When a summons is served on an individual defendant, the law requires a "due diligent effort" at personal service before "substituted service" may be made. (See Code of Civil Procedure Sec. 415.20(a)) Each California Superior Court has different due diligence requirements. Some requirements are written in Local Rules that are subject to change without notice. Some are unwritten.
Generally, due diligence is:
- 3 or 4 separate attempts on different days
- 3 attempts on any day as long as they are spanned by 6 hours
- 3 attempts on different days during a specified span of hours
- Some require a weekend attempt
The due diligence rules vary widely between counties, and occasionally, within a county between branch courts. Some vary between the Limited and Unlimited Jurisdiction cases. Each Presiding Judge has the prerogative to dictate a change that, on the surface, seems arbitrary and peculiar. In most counties, a new Presiding Judge is rotated in every year, after a vote of all judges as a function of the court's administrative process. Some county courts have only one judge.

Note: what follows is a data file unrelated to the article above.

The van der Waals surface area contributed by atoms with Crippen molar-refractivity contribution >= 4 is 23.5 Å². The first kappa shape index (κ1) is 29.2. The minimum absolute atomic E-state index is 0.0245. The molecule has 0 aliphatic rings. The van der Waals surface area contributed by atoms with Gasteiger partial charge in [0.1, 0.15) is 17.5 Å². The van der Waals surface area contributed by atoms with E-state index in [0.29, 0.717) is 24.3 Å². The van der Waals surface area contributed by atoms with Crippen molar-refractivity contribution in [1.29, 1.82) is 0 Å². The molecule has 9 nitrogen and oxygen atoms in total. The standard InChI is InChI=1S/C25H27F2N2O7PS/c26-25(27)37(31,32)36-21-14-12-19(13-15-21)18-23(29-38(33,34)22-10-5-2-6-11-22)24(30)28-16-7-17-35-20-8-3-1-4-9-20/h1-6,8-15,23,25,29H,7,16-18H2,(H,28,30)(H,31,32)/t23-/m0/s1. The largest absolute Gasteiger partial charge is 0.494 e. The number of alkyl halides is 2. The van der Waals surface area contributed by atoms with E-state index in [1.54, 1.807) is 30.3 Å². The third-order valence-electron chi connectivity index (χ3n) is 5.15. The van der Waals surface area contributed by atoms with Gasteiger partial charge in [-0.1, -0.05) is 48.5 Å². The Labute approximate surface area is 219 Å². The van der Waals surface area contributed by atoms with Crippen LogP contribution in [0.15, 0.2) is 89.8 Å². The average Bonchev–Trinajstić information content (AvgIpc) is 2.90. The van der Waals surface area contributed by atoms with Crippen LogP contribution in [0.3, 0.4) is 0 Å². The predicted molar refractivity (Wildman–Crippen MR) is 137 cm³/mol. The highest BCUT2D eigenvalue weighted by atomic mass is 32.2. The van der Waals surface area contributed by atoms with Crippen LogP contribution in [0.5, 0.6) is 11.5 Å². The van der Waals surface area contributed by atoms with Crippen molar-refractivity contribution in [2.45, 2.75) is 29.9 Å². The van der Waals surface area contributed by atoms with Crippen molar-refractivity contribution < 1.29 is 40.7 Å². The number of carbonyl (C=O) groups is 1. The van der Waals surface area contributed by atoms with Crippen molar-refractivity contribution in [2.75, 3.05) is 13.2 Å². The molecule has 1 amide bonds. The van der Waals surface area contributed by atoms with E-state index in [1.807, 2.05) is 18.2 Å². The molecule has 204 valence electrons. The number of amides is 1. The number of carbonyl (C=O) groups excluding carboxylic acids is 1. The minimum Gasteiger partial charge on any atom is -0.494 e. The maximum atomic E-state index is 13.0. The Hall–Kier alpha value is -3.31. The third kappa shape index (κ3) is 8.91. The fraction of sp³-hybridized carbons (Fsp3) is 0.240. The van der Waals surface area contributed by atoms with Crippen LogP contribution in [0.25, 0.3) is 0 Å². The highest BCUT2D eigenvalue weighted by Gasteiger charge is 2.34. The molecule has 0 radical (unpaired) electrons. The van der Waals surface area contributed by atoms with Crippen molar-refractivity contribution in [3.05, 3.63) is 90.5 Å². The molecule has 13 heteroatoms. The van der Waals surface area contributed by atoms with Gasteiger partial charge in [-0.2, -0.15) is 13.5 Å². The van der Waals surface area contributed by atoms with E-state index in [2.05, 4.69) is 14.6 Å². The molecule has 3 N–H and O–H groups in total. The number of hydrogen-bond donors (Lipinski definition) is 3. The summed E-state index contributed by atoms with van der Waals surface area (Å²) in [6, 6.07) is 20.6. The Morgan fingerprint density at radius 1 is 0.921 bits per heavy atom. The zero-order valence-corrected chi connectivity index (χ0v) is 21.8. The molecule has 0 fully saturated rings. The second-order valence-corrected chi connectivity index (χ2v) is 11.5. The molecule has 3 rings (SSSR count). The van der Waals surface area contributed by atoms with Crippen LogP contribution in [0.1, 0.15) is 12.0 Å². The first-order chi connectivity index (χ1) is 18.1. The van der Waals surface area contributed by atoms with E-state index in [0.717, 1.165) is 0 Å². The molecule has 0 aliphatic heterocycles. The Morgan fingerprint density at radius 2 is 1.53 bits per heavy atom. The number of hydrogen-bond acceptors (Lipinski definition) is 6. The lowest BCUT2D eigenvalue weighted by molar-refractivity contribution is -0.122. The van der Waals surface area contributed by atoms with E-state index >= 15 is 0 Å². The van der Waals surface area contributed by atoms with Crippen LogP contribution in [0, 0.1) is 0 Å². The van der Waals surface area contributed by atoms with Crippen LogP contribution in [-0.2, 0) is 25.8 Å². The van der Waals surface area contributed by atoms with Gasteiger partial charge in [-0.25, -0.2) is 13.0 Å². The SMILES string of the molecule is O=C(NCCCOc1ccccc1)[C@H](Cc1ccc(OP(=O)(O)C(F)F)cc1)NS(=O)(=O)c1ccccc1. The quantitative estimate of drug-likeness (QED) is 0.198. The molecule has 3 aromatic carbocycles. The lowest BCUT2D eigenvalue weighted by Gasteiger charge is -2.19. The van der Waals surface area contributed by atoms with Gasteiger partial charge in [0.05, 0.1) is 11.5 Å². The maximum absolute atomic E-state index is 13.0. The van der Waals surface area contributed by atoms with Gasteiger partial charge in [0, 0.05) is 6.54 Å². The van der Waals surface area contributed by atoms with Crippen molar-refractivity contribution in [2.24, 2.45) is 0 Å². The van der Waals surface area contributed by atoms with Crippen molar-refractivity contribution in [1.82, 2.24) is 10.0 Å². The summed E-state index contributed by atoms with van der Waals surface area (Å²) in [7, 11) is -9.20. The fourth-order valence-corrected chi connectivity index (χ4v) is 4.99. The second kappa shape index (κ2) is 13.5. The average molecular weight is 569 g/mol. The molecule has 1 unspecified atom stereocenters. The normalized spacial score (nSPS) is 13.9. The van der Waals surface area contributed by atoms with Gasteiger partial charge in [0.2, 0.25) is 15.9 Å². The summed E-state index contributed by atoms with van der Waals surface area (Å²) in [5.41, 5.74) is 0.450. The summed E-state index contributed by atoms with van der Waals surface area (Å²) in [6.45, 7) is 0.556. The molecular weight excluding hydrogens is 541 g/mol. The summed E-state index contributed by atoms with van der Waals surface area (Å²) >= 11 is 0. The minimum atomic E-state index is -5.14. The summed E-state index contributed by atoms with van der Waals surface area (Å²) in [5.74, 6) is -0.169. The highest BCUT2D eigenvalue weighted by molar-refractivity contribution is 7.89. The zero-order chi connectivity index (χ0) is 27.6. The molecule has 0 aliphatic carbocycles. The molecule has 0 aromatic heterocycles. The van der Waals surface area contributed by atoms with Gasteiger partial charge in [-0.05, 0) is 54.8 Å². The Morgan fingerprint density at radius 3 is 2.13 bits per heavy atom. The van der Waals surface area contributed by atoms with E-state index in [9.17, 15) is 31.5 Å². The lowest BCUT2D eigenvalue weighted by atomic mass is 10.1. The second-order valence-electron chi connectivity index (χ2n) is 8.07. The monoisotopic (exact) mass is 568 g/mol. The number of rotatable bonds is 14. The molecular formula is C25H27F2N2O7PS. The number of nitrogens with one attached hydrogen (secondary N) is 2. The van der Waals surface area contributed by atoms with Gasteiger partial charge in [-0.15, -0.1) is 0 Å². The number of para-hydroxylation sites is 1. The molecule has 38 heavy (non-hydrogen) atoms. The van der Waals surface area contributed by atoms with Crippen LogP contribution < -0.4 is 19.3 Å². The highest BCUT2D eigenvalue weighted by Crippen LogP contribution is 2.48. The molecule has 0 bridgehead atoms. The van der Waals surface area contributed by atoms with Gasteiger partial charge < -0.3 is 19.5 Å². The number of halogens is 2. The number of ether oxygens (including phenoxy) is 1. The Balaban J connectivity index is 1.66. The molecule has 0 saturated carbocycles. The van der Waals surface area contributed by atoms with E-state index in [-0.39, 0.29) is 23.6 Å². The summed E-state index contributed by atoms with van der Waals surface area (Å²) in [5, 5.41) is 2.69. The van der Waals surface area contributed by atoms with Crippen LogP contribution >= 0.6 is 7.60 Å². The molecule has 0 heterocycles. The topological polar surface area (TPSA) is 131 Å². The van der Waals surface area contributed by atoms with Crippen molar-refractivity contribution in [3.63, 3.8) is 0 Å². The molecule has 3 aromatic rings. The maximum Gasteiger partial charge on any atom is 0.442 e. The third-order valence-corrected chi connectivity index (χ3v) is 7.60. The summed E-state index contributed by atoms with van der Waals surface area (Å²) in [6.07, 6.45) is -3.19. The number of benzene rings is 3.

Local substituted service rules are strictly construed by local courts, especially when a local rule or presiding judge dictates it. If a substituted service diligence requirement is not met, and substantially differs from the court's specified time and "number of days" requirement, the court could reject the proof of service or a request to enter the default. The service previously performed could be invalidated by the court default clerk based upon these specific due diligence requirements.
Alternatively, the court could reconsider the clerk's rejection, but it would involve a special filing of an application or motion to the court for appropriate relief.
Due Diligence Requirements by County
The following are specific "due diligence" Local Rules of Court and Court Policies for selected counties. Those not listed have not been found, or there may not be a specific local rule, but may have an informal court policy regarding this. Please notify us of any written or unwritten due diligence policies by providing a court memo, rule, or describing them.
|Alameda||San Bernardino||San Diego||San Francisco||San Joaquin|
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